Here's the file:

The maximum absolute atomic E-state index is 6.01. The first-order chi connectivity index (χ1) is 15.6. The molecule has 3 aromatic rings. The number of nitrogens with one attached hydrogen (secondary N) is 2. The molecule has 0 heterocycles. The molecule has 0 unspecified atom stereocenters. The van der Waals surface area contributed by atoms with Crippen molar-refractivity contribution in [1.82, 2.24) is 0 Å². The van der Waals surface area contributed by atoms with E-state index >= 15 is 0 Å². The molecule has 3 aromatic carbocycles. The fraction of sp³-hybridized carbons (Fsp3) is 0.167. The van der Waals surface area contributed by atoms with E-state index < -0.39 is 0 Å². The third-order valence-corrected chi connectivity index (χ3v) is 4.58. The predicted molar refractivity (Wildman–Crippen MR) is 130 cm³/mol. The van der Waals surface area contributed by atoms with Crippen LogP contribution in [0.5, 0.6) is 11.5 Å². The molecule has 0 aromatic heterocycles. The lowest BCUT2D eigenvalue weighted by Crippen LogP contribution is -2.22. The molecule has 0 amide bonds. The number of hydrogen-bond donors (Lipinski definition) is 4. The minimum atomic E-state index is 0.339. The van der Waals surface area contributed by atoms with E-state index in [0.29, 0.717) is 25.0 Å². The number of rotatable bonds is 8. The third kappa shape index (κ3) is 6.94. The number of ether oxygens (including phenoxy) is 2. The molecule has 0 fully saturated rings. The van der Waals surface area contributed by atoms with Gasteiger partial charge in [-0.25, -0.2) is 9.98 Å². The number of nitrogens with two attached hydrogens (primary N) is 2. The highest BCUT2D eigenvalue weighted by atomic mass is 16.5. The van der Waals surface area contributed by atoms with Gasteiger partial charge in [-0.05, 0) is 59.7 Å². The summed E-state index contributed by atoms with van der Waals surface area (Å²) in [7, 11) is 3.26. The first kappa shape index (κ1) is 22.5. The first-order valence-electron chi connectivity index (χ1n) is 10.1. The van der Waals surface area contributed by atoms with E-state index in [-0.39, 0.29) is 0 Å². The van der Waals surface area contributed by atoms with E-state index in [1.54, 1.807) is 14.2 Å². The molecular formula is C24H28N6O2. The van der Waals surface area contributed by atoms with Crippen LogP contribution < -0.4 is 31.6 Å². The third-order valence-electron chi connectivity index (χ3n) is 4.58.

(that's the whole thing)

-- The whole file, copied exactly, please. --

The maximum absolute atomic E-state index is 6.01. The first-order chi connectivity index (χ1) is 15.6. The molecule has 3 aromatic rings. The number of nitrogens with one attached hydrogen (secondary N) is 2. The molecule has 0 heterocycles. The molecule has 0 unspecified atom stereocenters. The van der Waals surface area contributed by atoms with Crippen molar-refractivity contribution in [1.82, 2.24) is 0 Å². The van der Waals surface area contributed by atoms with E-state index >= 15 is 0 Å². The molecule has 3 aromatic carbocycles. The fraction of sp³-hybridized carbons (Fsp3) is 0.167. The van der Waals surface area contributed by atoms with E-state index < -0.39 is 0 Å². The third-order valence-corrected chi connectivity index (χ3v) is 4.58. The predicted molar refractivity (Wildman–Crippen MR) is 130 cm³/mol. The van der Waals surface area contributed by atoms with Crippen LogP contribution in [0.5, 0.6) is 11.5 Å². The molecule has 0 aromatic heterocycles. The lowest BCUT2D eigenvalue weighted by Crippen LogP contribution is -2.22. The molecule has 0 amide bonds. The number of hydrogen-bond donors (Lipinski definition) is 4. The minimum atomic E-state index is 0.339. The van der Waals surface area contributed by atoms with E-state index in [0.29, 0.717) is 25.0 Å². The number of rotatable bonds is 8. The third kappa shape index (κ3) is 6.94. The number of ether oxygens (including phenoxy) is 2. The molecule has 0 fully saturated rings. The van der Waals surface area contributed by atoms with Gasteiger partial charge in [-0.25, -0.2) is 9.98 Å². The number of nitrogens with two attached hydrogens (primary N) is 2. The highest BCUT2D eigenvalue weighted by atomic mass is 16.5. The van der Waals surface area contributed by atoms with Gasteiger partial charge in [-0.05, 0) is 59.7 Å². The summed E-state index contributed by atoms with van der Waals surface area (Å²) in [7, 11) is 3.26. The first kappa shape index (κ1) is 22.5. The first-order valence-electron chi connectivity index (χ1n) is 10.1. The van der Waals surface area contributed by atoms with E-state index in [-0.39, 0.29) is 0 Å². The van der Waals surface area contributed by atoms with E-state index in [1.54, 1.807) is 14.2 Å². The molecular formula is C24H28N6O2. The van der Waals surface area contributed by atoms with Crippen LogP contribution < -0.4 is 31.6 Å². The third-order valence-electron chi connectivity index (χ3n) is 4.58.